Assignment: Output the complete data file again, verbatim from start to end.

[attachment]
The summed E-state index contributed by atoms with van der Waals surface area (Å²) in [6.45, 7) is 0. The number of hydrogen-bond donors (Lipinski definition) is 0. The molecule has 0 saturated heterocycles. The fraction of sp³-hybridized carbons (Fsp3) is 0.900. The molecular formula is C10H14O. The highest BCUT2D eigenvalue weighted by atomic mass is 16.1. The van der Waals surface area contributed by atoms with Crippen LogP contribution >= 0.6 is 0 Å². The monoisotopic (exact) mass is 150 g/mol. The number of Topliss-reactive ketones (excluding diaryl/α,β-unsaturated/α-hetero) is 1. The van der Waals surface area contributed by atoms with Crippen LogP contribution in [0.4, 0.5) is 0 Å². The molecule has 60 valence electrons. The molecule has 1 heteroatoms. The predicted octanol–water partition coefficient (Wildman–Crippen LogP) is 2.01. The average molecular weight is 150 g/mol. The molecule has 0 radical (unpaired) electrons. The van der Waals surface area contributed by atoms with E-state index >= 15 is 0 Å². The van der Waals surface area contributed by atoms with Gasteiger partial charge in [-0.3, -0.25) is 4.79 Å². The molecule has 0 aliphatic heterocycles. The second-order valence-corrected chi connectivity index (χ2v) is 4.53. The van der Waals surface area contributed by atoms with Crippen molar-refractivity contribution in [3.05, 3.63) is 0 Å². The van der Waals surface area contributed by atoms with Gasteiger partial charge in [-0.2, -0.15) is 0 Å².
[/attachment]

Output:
The summed E-state index contributed by atoms with van der Waals surface area (Å²) in [6.45, 7) is 0. The number of hydrogen-bond donors (Lipinski definition) is 0. The molecule has 0 saturated heterocycles. The fraction of sp³-hybridized carbons (Fsp3) is 0.900. The molecular formula is C10H14O. The highest BCUT2D eigenvalue weighted by atomic mass is 16.1. The van der Waals surface area contributed by atoms with Crippen LogP contribution >= 0.6 is 0 Å². The monoisotopic (exact) mass is 150 g/mol. The number of Topliss-reactive ketones (excluding diaryl/α,β-unsaturated/α-hetero) is 1. The van der Waals surface area contributed by atoms with Crippen LogP contribution in [0.4, 0.5) is 0 Å². The molecule has 60 valence electrons. The molecule has 1 heteroatoms. The predicted octanol–water partition coefficient (Wildman–Crippen LogP) is 2.01. The average molecular weight is 150 g/mol. The molecule has 0 radical (unpaired) electrons. The van der Waals surface area contributed by atoms with E-state index >= 15 is 0 Å². The van der Waals surface area contributed by atoms with Gasteiger partial charge in [-0.3, -0.25) is 4.79 Å². The molecule has 0 aliphatic heterocycles. The second-order valence-corrected chi connectivity index (χ2v) is 4.53. The van der Waals surface area contributed by atoms with Crippen molar-refractivity contribution in [3.05, 3.63) is 0 Å². The van der Waals surface area contributed by atoms with Gasteiger partial charge in [-0.2, -0.15) is 0 Å².